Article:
Dark chocolate may reduce heart disease risk

October 14, 2008 in Healthy Eating, Heart Health, Nutrition Topics in the News

Dark chocolate may reduce heart disease risk

Eating dark chocolate regularly may lower risk of heart disease by lowering levels of inflammation, say Italian researchers.

In this new study, 4,849 healthy adults were asked about their consumption of dark chocolate along with other health information. The researchers then measured blood levels of C-reactive protein (CRP), a marker of low-grade inflammation that has been linked to higher risk of heart disease.

CRP levels averaged 1.32 mg/L in people who did not eat dark chocolate - compared to 1.10 mg/L in people who did eat dark chocolate.

The benefits were seen when people ate up to one 20-gram serving of dark chocolate every 3 days.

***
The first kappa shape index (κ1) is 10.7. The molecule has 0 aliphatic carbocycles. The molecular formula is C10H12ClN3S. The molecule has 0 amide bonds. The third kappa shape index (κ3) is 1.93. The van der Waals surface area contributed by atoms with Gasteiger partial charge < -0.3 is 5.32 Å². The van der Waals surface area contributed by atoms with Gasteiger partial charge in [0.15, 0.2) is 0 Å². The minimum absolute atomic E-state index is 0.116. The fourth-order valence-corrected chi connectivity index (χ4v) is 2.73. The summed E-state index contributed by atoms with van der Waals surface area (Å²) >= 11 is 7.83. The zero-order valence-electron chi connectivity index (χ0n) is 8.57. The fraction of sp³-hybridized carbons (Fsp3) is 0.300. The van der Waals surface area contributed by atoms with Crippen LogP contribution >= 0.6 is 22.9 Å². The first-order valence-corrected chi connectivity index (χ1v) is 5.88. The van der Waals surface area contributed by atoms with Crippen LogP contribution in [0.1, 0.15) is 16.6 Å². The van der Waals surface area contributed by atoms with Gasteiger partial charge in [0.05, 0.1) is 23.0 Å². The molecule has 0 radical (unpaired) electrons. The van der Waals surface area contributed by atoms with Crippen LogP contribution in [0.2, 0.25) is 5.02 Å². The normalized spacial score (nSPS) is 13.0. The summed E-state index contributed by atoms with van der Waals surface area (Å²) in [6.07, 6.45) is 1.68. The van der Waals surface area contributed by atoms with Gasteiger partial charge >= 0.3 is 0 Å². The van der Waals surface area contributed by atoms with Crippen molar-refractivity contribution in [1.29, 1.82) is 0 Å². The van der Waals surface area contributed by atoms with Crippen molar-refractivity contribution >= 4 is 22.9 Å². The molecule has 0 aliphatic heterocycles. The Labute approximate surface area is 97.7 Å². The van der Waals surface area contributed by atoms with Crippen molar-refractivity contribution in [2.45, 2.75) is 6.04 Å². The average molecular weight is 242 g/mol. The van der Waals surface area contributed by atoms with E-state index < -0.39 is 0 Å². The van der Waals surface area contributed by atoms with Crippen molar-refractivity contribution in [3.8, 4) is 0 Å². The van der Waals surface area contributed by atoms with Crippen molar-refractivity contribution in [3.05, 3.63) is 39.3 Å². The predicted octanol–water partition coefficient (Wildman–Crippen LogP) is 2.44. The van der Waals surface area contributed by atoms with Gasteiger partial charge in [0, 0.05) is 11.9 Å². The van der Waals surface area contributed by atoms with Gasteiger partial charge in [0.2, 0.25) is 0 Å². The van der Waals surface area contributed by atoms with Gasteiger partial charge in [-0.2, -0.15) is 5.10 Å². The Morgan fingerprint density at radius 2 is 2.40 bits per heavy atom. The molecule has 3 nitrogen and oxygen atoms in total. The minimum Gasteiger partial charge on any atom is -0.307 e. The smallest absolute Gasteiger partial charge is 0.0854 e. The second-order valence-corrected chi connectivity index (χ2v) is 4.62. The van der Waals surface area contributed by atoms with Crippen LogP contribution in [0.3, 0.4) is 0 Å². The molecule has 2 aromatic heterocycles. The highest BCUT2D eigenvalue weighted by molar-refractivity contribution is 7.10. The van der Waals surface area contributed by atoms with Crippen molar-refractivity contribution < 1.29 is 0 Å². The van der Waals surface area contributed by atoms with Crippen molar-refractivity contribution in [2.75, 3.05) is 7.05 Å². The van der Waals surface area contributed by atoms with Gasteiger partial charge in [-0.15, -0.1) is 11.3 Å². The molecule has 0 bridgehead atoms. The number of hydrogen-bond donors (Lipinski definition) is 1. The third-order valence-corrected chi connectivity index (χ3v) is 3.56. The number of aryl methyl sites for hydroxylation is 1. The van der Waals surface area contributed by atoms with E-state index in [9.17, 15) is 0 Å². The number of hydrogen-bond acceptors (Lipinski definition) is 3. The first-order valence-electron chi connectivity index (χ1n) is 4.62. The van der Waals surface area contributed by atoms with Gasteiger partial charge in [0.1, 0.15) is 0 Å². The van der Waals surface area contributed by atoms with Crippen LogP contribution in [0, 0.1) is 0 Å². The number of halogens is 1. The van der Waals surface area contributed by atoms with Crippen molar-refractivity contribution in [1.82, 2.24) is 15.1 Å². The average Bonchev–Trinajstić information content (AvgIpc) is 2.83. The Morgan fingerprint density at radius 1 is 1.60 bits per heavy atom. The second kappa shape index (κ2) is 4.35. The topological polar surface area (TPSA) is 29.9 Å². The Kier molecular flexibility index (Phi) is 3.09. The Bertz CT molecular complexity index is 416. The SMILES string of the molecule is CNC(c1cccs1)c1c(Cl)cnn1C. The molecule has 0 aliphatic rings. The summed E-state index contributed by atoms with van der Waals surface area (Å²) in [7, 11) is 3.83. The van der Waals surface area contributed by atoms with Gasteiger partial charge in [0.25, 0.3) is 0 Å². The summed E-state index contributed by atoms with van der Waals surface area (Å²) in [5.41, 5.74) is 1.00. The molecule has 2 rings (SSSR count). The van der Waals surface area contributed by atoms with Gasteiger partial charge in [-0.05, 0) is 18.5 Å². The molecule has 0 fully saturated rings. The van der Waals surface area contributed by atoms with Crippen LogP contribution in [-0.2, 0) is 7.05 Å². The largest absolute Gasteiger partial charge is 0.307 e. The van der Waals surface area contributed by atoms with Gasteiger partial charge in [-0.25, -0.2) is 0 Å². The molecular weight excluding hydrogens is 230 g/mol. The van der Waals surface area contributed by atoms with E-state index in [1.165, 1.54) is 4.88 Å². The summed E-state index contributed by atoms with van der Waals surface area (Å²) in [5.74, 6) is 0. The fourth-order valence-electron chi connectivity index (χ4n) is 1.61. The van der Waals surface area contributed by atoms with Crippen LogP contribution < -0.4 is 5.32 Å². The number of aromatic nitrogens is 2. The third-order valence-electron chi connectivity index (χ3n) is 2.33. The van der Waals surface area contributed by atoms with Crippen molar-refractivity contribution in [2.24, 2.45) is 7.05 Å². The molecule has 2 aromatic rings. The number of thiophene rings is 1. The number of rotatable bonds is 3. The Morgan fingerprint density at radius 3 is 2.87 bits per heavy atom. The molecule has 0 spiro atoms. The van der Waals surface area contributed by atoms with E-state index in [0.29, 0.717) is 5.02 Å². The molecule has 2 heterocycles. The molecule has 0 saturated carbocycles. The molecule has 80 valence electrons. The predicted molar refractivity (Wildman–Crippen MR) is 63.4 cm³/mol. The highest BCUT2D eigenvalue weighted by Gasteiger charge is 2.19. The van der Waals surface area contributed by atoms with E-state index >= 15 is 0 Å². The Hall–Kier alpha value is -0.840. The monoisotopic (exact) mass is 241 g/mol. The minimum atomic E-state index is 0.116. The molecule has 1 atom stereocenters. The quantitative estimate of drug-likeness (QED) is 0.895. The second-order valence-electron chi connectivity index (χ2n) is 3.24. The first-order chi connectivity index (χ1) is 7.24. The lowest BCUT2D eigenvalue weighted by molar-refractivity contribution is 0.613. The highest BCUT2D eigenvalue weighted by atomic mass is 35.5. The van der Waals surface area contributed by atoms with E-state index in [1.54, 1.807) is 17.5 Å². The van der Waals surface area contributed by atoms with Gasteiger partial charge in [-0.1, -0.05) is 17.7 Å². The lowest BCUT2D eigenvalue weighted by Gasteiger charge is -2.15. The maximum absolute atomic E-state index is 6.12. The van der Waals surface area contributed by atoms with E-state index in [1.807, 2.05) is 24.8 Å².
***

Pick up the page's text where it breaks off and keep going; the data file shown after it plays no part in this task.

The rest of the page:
Eating more chocolate wasn't more beneficial. In fact, effects on CRP levels "tended to disappear" at higher consumption levels, said the researchers.

It's thought that the anti-inflammatory properties of dark chocolate may be due to the antioxidant flavonoids in this bittersweet treat.

Previous studies have shown that eating dark chocolate every day could lower high blood pressure.

This study was published in the September 23, 2008 issue of The Journal of Nutrition.

All research on this web site is the property of Leslie Beck Nutrition Consulting Inc. and is protected by copyright. Keep in mind that research on these matters continues daily and is subject to change. The information presented is not intended as a substitute for medical treatment. It is intended to provide ongoing support of your healthy lifestyle practices.